good country People: Overview Critic: John Ditsy Source: Reference Guide to Short Fiction, 1 st ed. , edited by Noelle Watson, St. James Press, 1994 Criticism about: (mary) Flannery O’connor (1925-1964), also known as: (Mary) Flannery O’Connor, Mary Flannery O’Connor Genre (s): Short stories; Novels; Gothic novels; Letters (Correspondence); Essays Perhaps there was a time when Flannery O’Connor was regarded chiefly as a cult author adored by Catholic readers on the basis of her unusual southern Catholic background, but those days are gone forever. Her fiction and her nonfiction are distinguished by a religious ardor, to be sure, but the former is never tendentious or preachy. Rather, O’Connor is artist enough to let her characters hang their own moral selves, generally on the basis of that pride that goeth before a fall, or that fails to anticipate its own shortcomings in the face of other forms of pride, and other follies and vices as well.
An often-anthologized story in this mode is “Good Country People.” Though its title drips with O’Connor’s usual caustic irony as regards folk sententiousness, it expands as the story proceeds to hoist as well those who think themselves superior to such simplistic usage. In her more public utterances, O’Connor noted that we are inclined to accept the southern grotesque as the local norm when we might well refuse its applicability to our own lives. In O’Connor’s work, we are all, northern and southern, capable of grotesqueries, in just the way Sherwood Anderson employed the term. In O’Connor’s unremitting world view, we are all monsters in some sense or other.
Compare the murder mysteries of "A Lamb To A Slaughter" and "The Speckled Band"? Roald Dahl wrote Lamb to the slaughter in 1954, Sir Arthur Conan Doyle wrote Speckled Band in 1892, that is around 62 yrs apart which would make the stories slightly different to each other because they were wrote in two different centuries. Roald Dahl was born in 1916 and died in 1990, Roald Dahl was most famous for ...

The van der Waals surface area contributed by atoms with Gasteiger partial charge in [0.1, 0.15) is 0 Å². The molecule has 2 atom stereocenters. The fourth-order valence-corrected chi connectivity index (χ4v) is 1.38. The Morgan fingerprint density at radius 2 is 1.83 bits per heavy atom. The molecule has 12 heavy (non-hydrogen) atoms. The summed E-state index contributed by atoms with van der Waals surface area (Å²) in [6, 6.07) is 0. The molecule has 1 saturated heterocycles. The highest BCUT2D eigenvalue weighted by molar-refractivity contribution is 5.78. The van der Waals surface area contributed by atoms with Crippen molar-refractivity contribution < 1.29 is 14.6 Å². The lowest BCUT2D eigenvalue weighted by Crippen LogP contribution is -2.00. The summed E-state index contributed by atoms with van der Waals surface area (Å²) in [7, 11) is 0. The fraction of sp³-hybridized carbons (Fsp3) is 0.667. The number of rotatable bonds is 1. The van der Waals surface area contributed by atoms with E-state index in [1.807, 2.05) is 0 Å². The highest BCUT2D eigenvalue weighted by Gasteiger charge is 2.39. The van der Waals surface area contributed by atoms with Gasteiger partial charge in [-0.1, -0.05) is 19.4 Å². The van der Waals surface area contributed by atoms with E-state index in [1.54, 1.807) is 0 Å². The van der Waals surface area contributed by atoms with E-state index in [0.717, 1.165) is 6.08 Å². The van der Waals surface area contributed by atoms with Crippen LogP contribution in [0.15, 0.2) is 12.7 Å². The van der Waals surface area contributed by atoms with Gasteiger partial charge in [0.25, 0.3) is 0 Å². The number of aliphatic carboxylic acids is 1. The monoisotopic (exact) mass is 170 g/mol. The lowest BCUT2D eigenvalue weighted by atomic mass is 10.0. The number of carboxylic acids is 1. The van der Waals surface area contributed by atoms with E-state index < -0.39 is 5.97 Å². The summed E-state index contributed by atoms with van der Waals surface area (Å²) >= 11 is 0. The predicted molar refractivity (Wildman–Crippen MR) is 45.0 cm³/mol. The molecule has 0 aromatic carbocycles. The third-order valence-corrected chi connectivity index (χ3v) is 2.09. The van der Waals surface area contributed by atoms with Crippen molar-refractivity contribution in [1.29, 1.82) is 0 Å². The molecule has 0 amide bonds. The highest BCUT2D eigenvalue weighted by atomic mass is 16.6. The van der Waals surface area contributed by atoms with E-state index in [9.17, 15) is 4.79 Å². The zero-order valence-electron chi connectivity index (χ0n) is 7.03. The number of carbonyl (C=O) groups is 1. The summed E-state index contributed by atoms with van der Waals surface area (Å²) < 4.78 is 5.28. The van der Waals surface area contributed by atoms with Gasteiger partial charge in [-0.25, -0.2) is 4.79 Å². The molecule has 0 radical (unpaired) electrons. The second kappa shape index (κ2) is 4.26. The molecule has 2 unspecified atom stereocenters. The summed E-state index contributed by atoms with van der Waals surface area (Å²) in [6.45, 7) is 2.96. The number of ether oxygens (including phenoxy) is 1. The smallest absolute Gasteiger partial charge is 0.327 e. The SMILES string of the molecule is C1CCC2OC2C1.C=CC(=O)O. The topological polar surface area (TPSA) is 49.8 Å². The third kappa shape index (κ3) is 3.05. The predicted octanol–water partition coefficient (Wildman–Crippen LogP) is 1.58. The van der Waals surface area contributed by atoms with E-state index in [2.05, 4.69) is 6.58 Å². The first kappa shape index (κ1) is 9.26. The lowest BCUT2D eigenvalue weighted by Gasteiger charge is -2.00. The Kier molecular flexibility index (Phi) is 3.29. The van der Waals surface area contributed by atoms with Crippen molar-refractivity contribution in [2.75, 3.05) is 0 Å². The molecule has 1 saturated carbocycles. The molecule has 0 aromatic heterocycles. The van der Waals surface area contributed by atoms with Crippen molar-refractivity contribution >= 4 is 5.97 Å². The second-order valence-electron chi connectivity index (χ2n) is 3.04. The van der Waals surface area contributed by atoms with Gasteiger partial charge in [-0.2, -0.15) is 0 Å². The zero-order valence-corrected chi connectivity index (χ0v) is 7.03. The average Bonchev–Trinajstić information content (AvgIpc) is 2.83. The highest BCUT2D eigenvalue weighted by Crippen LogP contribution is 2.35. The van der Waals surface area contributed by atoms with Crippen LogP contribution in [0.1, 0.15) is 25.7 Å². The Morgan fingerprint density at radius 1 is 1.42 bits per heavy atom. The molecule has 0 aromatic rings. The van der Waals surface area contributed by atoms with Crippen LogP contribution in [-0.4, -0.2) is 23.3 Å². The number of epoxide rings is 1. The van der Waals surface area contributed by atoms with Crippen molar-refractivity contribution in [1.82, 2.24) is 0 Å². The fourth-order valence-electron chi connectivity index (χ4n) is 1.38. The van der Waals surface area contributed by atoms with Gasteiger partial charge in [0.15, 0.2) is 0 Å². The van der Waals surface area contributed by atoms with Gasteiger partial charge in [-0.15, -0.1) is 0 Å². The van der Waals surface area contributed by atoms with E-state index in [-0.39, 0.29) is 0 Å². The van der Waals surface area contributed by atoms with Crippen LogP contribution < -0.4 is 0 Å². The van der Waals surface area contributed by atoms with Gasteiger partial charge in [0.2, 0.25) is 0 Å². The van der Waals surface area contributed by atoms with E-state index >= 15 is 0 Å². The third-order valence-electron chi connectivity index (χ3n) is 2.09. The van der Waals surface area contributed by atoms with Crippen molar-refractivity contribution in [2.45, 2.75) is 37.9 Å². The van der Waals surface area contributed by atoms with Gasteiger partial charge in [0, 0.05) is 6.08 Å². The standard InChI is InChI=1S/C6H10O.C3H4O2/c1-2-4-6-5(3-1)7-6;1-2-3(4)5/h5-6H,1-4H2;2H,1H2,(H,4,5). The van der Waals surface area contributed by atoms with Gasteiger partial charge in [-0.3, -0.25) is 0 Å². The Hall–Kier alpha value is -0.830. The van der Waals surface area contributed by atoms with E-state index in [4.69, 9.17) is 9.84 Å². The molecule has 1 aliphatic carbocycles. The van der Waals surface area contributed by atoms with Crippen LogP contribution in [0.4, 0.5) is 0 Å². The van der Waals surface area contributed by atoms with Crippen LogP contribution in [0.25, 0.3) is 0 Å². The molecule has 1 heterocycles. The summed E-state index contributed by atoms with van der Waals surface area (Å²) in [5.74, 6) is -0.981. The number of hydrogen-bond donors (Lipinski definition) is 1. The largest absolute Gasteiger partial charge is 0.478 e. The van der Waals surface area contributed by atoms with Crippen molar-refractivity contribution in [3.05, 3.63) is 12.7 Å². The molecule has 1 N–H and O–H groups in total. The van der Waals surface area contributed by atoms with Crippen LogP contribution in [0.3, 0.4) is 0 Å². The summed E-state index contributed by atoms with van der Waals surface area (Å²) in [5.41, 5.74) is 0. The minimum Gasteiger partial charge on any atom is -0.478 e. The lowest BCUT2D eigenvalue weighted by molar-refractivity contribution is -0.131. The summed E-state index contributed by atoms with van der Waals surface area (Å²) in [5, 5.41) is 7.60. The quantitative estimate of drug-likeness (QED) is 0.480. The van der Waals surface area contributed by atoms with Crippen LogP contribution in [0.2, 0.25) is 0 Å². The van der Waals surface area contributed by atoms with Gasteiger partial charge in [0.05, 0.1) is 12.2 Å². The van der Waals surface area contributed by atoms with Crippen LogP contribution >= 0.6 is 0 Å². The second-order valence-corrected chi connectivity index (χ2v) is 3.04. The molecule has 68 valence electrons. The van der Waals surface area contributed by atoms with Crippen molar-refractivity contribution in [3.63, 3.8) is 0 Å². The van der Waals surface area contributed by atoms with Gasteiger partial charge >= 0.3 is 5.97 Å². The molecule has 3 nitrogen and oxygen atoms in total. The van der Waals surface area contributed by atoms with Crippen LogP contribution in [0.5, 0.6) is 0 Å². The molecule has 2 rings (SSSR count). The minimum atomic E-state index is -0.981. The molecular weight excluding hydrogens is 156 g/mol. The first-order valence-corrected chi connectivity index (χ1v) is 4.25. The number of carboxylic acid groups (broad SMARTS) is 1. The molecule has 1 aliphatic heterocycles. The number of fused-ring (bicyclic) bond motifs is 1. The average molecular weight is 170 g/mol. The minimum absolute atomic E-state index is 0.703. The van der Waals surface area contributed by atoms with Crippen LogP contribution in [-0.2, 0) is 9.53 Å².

Ironical too are the names of the two women whose conversations parenthesize O’Connor’s story. Mrs. Hopewell is heard talking to her employee Mrs. Freeman, whom she has hired because she and her husband were reputed to be “good country people,” at the beginning and the ending of the story. Mrs.
Hopewell and Mrs. Freeman are quick to slip into the dialogue of maxims that apparently marks “good country people”: “I’ve always been quick. It’s some that are quicker than others.”Everybody is different,” Mrs. Hopewell said.
“Yes, most people is,” Mrs. Freeman said. “It takes all kinds to make the world.”I always said it myself.” These banal routines of oneupmanship morning banter are overheard by Mrs. Hopewell’s daughter, “large hulking Joy,” as early as the latter’s morning bathroom visits, and O’Connor begins to shift the story’s focus to this ungainly woman of 32 years who has lost a leg, acquired a Ph. D. in philosophy — which in her mother’s mind becomes redundantly useless — and changed her legal name to “Hulga,” a switch from a “beautiful name” to “the ugliest name in the language,” apparently the former Joy’s claim to having addressed her identity candidly.
It would hardly be surprising if the intellectual O’Connor might not have intended to parody herself in the person of Joy/Hulga. O’Connor was killed early on by the disease lupus, while Hulga, maimed in a hunting accident, has a “weak heart” and “might see forty-five” at best. Hulga contents herself with a philosophy that abhors the contemplation of nothingness and an attitude that holds her above the “nice young men” of the region. That is, at least until the Bible salesman comes calling. Manley Pointer, with his hilariously phallic name, ingratiates himself with Mrs. Hopewell, even though she has no desire to buy one of his Bibles, because he is also “good country people”; Hulga, operating at a supposedly more sophisticated level of insight, might have found him attractive because she feels his superiority as an unbeliever, or because they share the same “heart condition.” He admires her wooden leg and her glasses; she meets him by prior arrangement, having imagined seducing him and thus getting “an idea across even to an inferior mind,” her “true genius” being able to deal with his expected remorse.